We live in a sea of conformity and signaling. We are drowning in it, and, to some degree, this is okay. We are a social species, and we need to accept that the social nature of the species expresses itself in this way. I am on the far side of the spectrum that feels moderately comfortable being unacceptable, but I am an aberration. Even in myself, I feel the same social impulses everyone feels.
Convenience has a massive effect on your behavior. You rarely shop in your favorite store, eat in your favorite restaurant, or visit your favorite place. Why not? Because doing so is typically inconvenient. They’re too far away, or not open at the right hours, so you settle for second-best or third-best or tenth-best. You usually don’t switch your cell phone company, your streaming service, or your credit card just because a better option comes along. Why not? Because switching is not convenient. Students even pass up financial aid because they don’t feel like filling out the paperwork. Why not? You guessed it: Because paperwork is inconvenient.
An interview with Faisal Saeed Al Mutar.
This winter, I’m a visiting scholar at the University of Texas. Though Austin is gorgeous, visitors can’t help but notice vast homeless villages scattered throughout the city. Local sources tell me that this is driven by Austin’s repeal of the ban on homeless camping. One of the economists I’ve met here has written a Swiftian proposal for reforming Austin’s approach. The author prefers to remain anonymous, but this is printed with his permission. Engage your sense of satire, and enjoy!
I am highly critical of the vaccine rollouts on both ends.
“Unity” is usually a message to merely shut you up and to get you to go along with bullshit. It is a message of social intimidation. Once a person and/or their values can be justified in defining the group, they perpetuate their power by telling everyone that unity is doing what authority wants. It is perpetuated by those with power and dim people looking to merely get along, and is used to otherize dissent. It is used to make people look at dissenters as disunifiers and for people to make them outcasts.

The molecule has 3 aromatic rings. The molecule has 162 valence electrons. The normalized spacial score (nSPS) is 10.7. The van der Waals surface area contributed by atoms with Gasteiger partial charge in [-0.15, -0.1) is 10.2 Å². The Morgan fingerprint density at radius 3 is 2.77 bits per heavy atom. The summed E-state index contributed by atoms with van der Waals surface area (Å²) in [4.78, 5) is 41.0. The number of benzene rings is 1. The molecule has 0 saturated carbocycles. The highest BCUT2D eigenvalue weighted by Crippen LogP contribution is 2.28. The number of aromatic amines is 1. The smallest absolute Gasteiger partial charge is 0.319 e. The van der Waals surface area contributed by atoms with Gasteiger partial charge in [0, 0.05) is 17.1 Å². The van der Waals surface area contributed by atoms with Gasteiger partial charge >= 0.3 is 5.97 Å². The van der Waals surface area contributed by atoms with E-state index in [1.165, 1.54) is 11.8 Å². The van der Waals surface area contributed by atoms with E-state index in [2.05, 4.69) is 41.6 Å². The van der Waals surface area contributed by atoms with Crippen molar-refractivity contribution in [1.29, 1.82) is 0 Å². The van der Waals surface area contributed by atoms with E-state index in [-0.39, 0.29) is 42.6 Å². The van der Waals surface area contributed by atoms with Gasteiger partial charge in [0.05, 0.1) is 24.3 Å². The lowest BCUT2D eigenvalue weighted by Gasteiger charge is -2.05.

Elements of the left and their allies in the media are constantly driving this point home: White people are bad and so is the culture that they have created. Everything we value as a society is bad and, more than that, little more than an ex post facto justification for the subjugation of non-whites. Western…
Halloween is the perfect holiday for children to discover the humanity of trade. Trick-or-treating may be the main attraction, but the spontaneous candy swap negotiations that occur afterwards are often just as enjoyable and help children learn important economic principles.
As Connor Boyack recently discovered, there is no such thing as bad publicity. The creator of the popular Tuttle Twins children’s book series, which reinforces libertarian values and free-market principles, saw his book sales surge after an established progressive magazine wrote a lengthy feature article attacking the books.
Defending capitalism from its naysayers and teaching its benefits to the rising generation are more important now than ever before.